The Goya room, and the Goya.
The Library, with it's exquisitely painted ceiling (I'm rethinking the stripes as I write this - why shouldn't my bedroom ceiling look like this one?)
The Green Room; please, please, just look at the trim on the sofa and the chairs, and all the cushions. This room is somewhere close to my idea of heaven.
Isn't it beautiful? Most of it is quite recently redecorated (comparatively speaking, as in, compared to most palaces I can think of which were generally last decorated a couple of centuries ago) for it was badly bombed and burned during the Spanish Civil War. The collection of paintings was thankfully saved due to its having been sent to the British Embassy in Madrid and to the Banco de Espana. Lutyens was called in to help with the renovation in 1942, and the Duchess of Alba chose all the fabrics and colours for everything else herself. "First I rebuilt it," she explains, "and then I decorated it with order and good sense." I love all of it - and I have no doubt that Edith Wharton would approve too, as the proportions and design of each room are perfect, right down to the width of the mantelpieces. It makes me think of Alberti's Renaissance churches: form first, decoration second. It is becoming increasingly clear that I actually need a palace to be able to fully indulge all my ideas for interior decoration. But in the mean time, here are some more images that I found:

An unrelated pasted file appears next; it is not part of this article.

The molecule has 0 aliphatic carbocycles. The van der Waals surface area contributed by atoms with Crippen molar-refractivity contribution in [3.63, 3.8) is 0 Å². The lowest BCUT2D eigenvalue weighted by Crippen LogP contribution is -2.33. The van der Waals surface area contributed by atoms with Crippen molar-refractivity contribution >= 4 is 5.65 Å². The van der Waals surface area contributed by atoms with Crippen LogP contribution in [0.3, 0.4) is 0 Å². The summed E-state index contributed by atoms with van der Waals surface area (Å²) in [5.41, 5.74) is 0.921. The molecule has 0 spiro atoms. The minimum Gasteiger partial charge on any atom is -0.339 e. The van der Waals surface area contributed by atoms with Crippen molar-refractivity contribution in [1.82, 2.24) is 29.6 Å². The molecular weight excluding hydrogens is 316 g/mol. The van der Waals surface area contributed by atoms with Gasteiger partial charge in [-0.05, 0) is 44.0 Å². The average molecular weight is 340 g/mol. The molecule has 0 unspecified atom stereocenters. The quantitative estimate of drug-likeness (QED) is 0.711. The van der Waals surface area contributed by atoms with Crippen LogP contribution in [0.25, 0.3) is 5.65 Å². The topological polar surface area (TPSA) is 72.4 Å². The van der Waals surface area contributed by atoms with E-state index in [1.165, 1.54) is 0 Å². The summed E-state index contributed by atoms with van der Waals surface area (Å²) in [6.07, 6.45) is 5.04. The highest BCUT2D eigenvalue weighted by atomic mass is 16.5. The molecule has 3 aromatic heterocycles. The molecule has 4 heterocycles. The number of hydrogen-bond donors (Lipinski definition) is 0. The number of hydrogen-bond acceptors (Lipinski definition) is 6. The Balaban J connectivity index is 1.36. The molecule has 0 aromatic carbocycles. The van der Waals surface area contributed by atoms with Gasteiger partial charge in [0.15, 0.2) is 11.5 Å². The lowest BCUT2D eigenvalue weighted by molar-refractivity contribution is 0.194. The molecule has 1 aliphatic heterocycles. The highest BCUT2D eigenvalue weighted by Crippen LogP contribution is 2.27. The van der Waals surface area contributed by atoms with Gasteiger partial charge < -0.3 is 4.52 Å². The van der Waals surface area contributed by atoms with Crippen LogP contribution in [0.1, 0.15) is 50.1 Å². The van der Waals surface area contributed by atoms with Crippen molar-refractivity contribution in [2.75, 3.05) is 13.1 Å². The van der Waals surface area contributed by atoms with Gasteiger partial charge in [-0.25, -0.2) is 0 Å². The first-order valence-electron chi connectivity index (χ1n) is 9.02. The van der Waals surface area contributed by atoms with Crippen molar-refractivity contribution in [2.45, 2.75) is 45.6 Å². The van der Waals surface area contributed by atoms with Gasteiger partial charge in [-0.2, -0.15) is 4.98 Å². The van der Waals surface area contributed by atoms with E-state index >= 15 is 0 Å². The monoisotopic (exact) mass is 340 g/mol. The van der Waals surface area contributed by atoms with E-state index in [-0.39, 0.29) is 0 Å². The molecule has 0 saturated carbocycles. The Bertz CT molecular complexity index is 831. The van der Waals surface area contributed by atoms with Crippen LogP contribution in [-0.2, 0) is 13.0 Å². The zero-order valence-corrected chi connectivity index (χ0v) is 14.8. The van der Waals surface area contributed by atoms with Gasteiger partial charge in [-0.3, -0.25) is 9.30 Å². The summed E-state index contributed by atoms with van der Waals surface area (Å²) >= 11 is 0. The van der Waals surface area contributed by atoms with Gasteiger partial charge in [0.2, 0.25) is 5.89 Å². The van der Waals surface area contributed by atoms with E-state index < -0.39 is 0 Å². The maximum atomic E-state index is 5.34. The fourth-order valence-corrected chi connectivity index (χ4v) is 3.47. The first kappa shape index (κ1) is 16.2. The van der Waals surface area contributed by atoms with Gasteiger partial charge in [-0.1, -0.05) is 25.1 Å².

The Lutyens stairs
The other end of the Goya room. The surface of the desk looks like most of the surfaces in our house, only the objects are probably more valuable, and definitely less dusty.
The Hall of the Grand Duke - the Gobelin tapestries were also saved from the bombing and the fire as they had been dispatched to the Real Fabrica de Tapices for cleaning and restoration. What you can't see, tragically, is that the ceiling is, I think, coffered, and covered in gold leaf - another, to my mind, brilliant idea to suggest to my husband for our own house. He might even go for it - he loves gold leafing things - though his efforts are usually restricted to bones or plastic animals. My friend Christopher the jeweller, meanwhile, has bars over his bedroom window which he's been wanting to gold leaf ever since he moved in, in order, he says, to find out what it really feels like to live in a gilded cage.
The Liria palace is open one day a week, for two hours, by prior arrangement, sometimes, apparently, months in advance. Suddenly I really want to go to Madrid, and there can't be anything last minute about it.